Dante: John, your
chronicles detail some early R&D work based on a Scope module called
'Rotor'. Could you explain the Scope Rotor, and your intentions of how to
add to that functionality ?
The original Rotor device came from an idea by the DSP coder at Creamware,
Klaus Peihl. I'm not sure if he named it, or another guy there (my immediate
boss, Michael Ruf), but the name is derived from the
Wankel Rotary Engine,
There are four inputs, and the output of this module is the sequence of the
four inputs, one after the other, like so: 1-2-3-4-1-2-3-4-1-2-3-4, etc..
The transition from one to the next can be abrupt, or a gradual cross-fading
of the inputs can had. The result is very much like a four-step 'wavestation
style' wave sequence.
One of the things I wanted to try was to see how it
sounded if I ran the Rotor at audio rates, and tracked the keyboard. The
wavestation can not run the wavesequences at audio rates, and I thought this
might produce interesting results.
Another thing I wanted to add was a way to sync the starting point of
the rotor's sequence of notes, so that for every time I play a note, I could
guarantee the start point. This did not happen until the Solaris keyboard
development, but this is still not in the standard Scope modules
Dante: Your chronicle outlines the development
of the original Rotor in 1999, but it was not adopted commercially at that
stage. Can you give us a brief timeline of the Rotor models after this and
how they culminated in this latest five Rotor (Rotor Ex) design ?
This module was in the basic building blocks of the Scope module library,
but had not been put into any synthesizer at the time. I had a couple of
ideas with it, which were pretty complex, and beyond the interest of my
bosses there at Creamware, so I didn't do anything with it until I had left
Creamware and was on my own.
Dante: So this led to the development of the
Rotor 48 ?
John: What I thought would be interesting
would be to have not one, but four of these rotor objects in one synth, with
the outputs of each feeding a fifth 'Master' rotor object. This way you
could have very extreme evolving pad sounds, since you could have the four
input Rotors slowly cross-fading, and then the Master Rotor also slowly
moving across the four Rotor inputs! Of course, this meant a fairly complex
layout, since you would have a total of 4 x 4 inputs, and with each input,
the choice of being an oscillator, a WAV (sample) playback, or External
Input. This is where I got the number '48' for the name of the first
plug-in, the Rotor 48, meaning sixteen total inputs, with RD, WAV, or
External as inputs. This version was released around March 2001.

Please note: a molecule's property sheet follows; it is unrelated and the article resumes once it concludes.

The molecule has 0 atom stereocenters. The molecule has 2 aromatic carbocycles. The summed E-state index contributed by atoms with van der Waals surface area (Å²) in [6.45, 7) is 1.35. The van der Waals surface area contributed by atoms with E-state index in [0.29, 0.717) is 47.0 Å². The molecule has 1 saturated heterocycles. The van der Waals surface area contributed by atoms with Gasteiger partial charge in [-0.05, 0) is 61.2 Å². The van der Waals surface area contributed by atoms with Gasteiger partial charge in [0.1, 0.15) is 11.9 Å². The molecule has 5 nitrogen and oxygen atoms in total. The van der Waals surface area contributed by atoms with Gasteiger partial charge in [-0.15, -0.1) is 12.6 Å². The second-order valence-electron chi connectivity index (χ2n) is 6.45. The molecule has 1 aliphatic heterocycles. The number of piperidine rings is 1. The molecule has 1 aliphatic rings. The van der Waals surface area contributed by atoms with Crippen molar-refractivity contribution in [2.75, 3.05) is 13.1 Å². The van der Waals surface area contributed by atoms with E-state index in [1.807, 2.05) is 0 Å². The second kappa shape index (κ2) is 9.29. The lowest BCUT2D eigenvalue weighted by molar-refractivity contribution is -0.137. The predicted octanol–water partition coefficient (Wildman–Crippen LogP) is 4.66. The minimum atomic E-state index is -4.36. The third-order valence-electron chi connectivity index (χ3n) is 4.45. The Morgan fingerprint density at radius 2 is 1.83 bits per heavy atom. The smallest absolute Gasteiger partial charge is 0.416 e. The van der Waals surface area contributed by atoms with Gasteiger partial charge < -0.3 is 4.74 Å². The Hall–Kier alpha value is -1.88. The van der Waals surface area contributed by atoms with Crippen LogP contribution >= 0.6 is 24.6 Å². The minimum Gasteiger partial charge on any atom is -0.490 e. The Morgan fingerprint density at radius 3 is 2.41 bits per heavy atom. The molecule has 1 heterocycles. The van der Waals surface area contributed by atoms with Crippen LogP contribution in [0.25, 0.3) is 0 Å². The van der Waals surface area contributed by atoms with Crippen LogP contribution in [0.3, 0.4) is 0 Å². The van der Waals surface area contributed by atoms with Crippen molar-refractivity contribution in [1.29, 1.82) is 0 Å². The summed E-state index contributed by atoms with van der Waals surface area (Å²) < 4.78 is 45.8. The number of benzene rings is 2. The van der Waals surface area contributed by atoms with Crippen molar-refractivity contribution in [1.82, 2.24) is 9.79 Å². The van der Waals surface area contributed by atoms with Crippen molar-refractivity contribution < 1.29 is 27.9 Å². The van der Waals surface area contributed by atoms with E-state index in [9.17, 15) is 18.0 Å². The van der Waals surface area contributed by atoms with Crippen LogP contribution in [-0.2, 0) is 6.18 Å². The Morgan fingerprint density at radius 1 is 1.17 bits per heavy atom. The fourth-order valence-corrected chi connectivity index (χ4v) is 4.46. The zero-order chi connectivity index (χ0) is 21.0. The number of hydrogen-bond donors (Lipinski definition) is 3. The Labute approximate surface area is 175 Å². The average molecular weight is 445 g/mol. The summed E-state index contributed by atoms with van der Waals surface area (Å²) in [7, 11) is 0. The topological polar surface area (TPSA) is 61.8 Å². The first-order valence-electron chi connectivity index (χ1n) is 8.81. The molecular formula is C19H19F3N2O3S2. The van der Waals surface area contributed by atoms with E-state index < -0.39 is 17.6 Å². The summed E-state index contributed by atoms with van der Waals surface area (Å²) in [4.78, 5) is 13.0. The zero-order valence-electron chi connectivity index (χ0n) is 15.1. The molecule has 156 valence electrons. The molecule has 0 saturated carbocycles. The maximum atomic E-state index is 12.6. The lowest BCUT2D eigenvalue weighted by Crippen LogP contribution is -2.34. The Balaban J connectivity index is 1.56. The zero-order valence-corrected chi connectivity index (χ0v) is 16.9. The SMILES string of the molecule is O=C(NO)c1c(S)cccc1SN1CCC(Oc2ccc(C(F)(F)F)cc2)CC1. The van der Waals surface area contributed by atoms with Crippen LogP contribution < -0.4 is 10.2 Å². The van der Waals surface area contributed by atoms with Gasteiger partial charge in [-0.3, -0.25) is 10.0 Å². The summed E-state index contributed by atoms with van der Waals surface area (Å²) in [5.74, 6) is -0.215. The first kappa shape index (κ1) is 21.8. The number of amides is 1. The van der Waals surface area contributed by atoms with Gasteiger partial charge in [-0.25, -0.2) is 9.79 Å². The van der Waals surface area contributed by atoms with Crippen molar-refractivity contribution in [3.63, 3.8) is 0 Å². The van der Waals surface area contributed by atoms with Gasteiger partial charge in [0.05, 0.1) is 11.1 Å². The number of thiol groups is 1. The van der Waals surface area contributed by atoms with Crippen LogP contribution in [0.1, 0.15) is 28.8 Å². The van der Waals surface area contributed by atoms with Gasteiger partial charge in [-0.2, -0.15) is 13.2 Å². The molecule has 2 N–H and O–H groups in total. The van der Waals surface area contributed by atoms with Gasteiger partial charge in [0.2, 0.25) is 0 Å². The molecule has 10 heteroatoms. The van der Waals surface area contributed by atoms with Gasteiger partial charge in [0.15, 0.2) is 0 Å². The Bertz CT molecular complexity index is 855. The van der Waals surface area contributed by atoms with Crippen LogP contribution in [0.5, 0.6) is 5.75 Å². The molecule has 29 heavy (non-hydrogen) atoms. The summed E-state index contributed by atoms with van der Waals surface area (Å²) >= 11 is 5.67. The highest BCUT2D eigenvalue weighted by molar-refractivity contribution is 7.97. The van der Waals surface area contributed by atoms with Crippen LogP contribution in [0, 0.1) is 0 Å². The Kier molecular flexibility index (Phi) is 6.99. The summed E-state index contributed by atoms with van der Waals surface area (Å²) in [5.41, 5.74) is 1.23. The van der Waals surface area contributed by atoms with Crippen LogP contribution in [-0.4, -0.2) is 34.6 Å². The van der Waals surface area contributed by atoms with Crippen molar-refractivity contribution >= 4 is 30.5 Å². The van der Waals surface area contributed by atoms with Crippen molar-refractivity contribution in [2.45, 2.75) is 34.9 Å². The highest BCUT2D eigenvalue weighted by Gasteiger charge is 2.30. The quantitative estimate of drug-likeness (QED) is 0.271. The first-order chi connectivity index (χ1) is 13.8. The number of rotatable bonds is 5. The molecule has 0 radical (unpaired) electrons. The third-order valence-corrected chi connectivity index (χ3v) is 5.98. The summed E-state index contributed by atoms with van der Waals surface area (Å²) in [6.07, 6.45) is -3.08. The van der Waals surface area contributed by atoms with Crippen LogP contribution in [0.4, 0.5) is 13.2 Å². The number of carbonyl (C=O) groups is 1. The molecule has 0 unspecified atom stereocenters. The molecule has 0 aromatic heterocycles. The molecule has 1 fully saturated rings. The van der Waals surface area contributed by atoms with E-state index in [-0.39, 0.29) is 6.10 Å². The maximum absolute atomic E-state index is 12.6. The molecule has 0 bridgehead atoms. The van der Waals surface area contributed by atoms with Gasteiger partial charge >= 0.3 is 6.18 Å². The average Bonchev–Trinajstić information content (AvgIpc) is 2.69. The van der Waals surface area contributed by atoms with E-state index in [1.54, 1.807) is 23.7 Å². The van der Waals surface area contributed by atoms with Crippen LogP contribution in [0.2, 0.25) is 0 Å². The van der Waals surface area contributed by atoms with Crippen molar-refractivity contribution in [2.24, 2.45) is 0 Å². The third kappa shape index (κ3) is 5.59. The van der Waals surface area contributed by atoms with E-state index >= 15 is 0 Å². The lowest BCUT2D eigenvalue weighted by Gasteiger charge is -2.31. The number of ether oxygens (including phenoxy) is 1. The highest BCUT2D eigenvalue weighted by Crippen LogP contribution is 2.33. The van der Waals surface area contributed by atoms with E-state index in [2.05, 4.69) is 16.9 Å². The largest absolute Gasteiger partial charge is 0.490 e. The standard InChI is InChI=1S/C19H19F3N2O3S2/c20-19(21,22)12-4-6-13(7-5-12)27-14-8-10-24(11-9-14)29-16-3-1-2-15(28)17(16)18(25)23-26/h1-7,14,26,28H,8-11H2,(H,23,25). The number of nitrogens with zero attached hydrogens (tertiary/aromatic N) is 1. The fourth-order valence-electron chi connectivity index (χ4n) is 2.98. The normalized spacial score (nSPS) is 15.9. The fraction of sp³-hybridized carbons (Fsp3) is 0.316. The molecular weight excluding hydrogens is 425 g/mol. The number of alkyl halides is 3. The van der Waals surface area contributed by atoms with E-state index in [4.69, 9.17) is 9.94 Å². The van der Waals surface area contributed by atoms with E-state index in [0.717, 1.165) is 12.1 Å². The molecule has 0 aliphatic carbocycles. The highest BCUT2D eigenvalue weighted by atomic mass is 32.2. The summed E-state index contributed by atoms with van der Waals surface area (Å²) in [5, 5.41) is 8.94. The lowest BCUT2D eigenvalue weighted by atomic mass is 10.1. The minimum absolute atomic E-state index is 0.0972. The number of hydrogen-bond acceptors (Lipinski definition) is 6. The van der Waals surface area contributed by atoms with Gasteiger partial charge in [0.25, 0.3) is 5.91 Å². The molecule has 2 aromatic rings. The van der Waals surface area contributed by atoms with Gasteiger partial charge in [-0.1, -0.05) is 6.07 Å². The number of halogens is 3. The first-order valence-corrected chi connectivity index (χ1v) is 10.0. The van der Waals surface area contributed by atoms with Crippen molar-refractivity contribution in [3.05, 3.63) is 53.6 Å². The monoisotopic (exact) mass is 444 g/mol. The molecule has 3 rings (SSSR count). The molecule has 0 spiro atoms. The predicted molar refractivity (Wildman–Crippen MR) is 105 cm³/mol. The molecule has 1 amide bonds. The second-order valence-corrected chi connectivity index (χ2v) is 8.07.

Dante: So why was this scaled down to the
John: Because you have a lot of parameters for each input, it was a
bit of a large design to properly handle, so I made something simpler, the
Rotor Jr., which was only a one Rotor object. This was a few months later,
maybe June or July 2001. To keep things a bit more flexible at first, I only
implemented something called the 'RD system', which had the inputs for the
oscillator as blank inserts, with the user able to insert whatever type of
oscillator they wanted. Later versions had permanent oscillators installed,
as well as the RD choices.
Dante: And improvement on these designs as
well as a new Creamware 'User Interface Page Control' lead to the Rotor
John: These two plug-ins did not sell very
well, but I always thought they were unique. After I worked on quite a few
other plug-in ideas, I came back to the Rotor 48, to see what I could do to
really improve it. This was the Rotor EX, which I released July 2005. This
benefited from a new User Interface control that Creamware had added,
allowing one to page on the surface of the User Interface, and I was able to
get a lot more of the parameters on one surface, and a better layout for
everything. I also borrowed some things from my Quantum Wave synth, which
was a four-part Waldorf Wave emulation. I brought over the looping envelope
and some of the other ideas I had in the QWave, and also developed this idea
of using various colors for the little round bussing buttons to provide more
modulation routing and flexibility, which I called AMS routing (Alternate
Modulation Sources). Here's some explanation from the manual:
AMS makes it possible
to provide four different modulation paths to each of the synthesizer's 16
oscillators without creating a cumbersome or overly complex user interface.
Rather than providing 64 individual modulation sources, each with their own
amount, control and source list, AMS uses a generic modulation source and
allows the user to simply turn on the modulation destination with a switch.
The modulation source, amount, and control source for AMS 1-4 are set
at the Cntrl/Misc. page. Each oscillator has a set of
buttons that allows you to enable or disable modulation for each AMS source.
Each button has several states, which determine the destination of the AMS
source. These states are selected by clicking on the button repeatedly until
the desired destination is indicated. To make things simpler, color coding
is used for destinations:
BLUE for exponential frequency modulation.
for linear frequency modulation.
GREEN for shape modulation.
DARK BROWN for mix level modulation.
Holding the mouse cursor over a
button will list its destination colors. There is also a ‘Clear All’ button
to reset all AMS buttons per each Rotor oscillator group to the OFF
So just to re-iterate on the five Rotor design inherited from the Rotor 48,
I can see Rotors A, B, C and D on the GUI, they all feed into the fifth
Yes, the fifth one is the Master Rotor, and it uses the other four Rotors as
its inputs. It's primarily to give even more possible variation to long
evolving type sounds.